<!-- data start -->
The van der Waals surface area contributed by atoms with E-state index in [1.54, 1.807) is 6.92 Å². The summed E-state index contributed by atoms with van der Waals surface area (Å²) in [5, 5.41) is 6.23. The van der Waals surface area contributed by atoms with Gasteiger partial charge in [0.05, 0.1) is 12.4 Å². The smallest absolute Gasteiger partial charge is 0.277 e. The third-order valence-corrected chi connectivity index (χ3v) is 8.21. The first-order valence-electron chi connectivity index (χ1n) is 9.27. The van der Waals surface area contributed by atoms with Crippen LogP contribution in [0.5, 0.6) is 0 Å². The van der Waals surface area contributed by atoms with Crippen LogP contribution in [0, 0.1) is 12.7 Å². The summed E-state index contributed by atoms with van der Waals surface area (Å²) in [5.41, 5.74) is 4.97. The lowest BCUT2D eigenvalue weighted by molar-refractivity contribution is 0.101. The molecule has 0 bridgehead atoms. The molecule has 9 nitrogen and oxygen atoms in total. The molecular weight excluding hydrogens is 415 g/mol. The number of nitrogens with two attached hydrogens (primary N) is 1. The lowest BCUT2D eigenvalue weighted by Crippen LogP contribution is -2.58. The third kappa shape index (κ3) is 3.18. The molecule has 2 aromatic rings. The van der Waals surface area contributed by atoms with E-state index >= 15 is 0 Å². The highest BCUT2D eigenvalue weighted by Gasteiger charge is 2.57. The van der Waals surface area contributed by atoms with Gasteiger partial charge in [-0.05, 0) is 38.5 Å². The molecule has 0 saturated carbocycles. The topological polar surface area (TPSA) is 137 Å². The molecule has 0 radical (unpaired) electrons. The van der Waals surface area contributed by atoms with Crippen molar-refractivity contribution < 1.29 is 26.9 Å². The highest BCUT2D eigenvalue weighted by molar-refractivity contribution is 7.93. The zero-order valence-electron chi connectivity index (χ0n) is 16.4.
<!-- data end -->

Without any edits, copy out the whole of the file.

The van der Waals surface area contributed by atoms with E-state index in [1.54, 1.807) is 6.92 Å². The summed E-state index contributed by atoms with van der Waals surface area (Å²) in [5, 5.41) is 6.23. The van der Waals surface area contributed by atoms with Gasteiger partial charge in [0.05, 0.1) is 12.4 Å². The smallest absolute Gasteiger partial charge is 0.277 e. The third-order valence-corrected chi connectivity index (χ3v) is 8.21. The first-order valence-electron chi connectivity index (χ1n) is 9.27. The van der Waals surface area contributed by atoms with Crippen LogP contribution in [0.5, 0.6) is 0 Å². The van der Waals surface area contributed by atoms with Crippen LogP contribution in [0, 0.1) is 12.7 Å². The summed E-state index contributed by atoms with van der Waals surface area (Å²) in [5.41, 5.74) is 4.97. The lowest BCUT2D eigenvalue weighted by molar-refractivity contribution is 0.101. The molecule has 0 bridgehead atoms. The molecule has 9 nitrogen and oxygen atoms in total. The molecular weight excluding hydrogens is 415 g/mol. The number of nitrogens with two attached hydrogens (primary N) is 1. The lowest BCUT2D eigenvalue weighted by Crippen LogP contribution is -2.58. The third kappa shape index (κ3) is 3.18. The molecule has 2 aromatic rings. The van der Waals surface area contributed by atoms with E-state index >= 15 is 0 Å². The highest BCUT2D eigenvalue weighted by Gasteiger charge is 2.57. The van der Waals surface area contributed by atoms with Gasteiger partial charge in [-0.05, 0) is 38.5 Å². The molecule has 0 saturated carbocycles. The topological polar surface area (TPSA) is 137 Å². The molecule has 0 radical (unpaired) electrons. The van der Waals surface area contributed by atoms with Crippen molar-refractivity contribution < 1.29 is 26.9 Å². The highest BCUT2D eigenvalue weighted by molar-refractivity contribution is 7.93. The zero-order valence-electron chi connectivity index (χ0n) is 16.4.